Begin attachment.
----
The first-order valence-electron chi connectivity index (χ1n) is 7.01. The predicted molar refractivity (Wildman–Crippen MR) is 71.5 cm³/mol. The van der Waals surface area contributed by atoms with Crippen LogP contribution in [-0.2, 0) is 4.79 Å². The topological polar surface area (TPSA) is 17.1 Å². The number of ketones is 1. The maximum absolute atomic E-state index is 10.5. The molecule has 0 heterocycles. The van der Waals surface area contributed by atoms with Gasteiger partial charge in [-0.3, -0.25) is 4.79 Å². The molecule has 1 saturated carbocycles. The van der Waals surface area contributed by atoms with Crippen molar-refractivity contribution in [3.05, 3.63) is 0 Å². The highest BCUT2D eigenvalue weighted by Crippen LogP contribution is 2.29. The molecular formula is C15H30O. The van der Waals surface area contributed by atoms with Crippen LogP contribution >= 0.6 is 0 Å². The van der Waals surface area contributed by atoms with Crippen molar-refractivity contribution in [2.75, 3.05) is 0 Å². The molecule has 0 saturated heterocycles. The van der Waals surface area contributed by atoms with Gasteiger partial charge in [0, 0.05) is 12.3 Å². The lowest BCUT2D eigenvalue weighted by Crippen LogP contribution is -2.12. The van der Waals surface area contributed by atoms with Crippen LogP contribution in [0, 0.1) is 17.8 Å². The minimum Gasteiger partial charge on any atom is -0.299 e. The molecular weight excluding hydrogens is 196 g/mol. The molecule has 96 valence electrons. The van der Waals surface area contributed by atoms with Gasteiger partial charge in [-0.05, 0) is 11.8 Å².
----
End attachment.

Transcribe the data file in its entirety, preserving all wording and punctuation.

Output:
The first-order valence-electron chi connectivity index (χ1n) is 7.01. The predicted molar refractivity (Wildman–Crippen MR) is 71.5 cm³/mol. The van der Waals surface area contributed by atoms with Crippen LogP contribution in [-0.2, 0) is 4.79 Å². The topological polar surface area (TPSA) is 17.1 Å². The number of ketones is 1. The maximum absolute atomic E-state index is 10.5. The molecule has 0 heterocycles. The van der Waals surface area contributed by atoms with Gasteiger partial charge in [-0.3, -0.25) is 4.79 Å². The molecule has 1 saturated carbocycles. The van der Waals surface area contributed by atoms with Crippen molar-refractivity contribution in [3.05, 3.63) is 0 Å². The highest BCUT2D eigenvalue weighted by Crippen LogP contribution is 2.29. The molecular formula is C15H30O. The van der Waals surface area contributed by atoms with Crippen LogP contribution >= 0.6 is 0 Å². The van der Waals surface area contributed by atoms with Crippen molar-refractivity contribution in [2.75, 3.05) is 0 Å². The molecule has 0 saturated heterocycles. The van der Waals surface area contributed by atoms with Gasteiger partial charge in [0, 0.05) is 12.3 Å². The lowest BCUT2D eigenvalue weighted by Crippen LogP contribution is -2.12. The van der Waals surface area contributed by atoms with Crippen LogP contribution in [0, 0.1) is 17.8 Å². The minimum Gasteiger partial charge on any atom is -0.299 e. The molecular weight excluding hydrogens is 196 g/mol. The molecule has 96 valence electrons. The van der Waals surface area contributed by atoms with Gasteiger partial charge in [-0.05, 0) is 11.8 Å².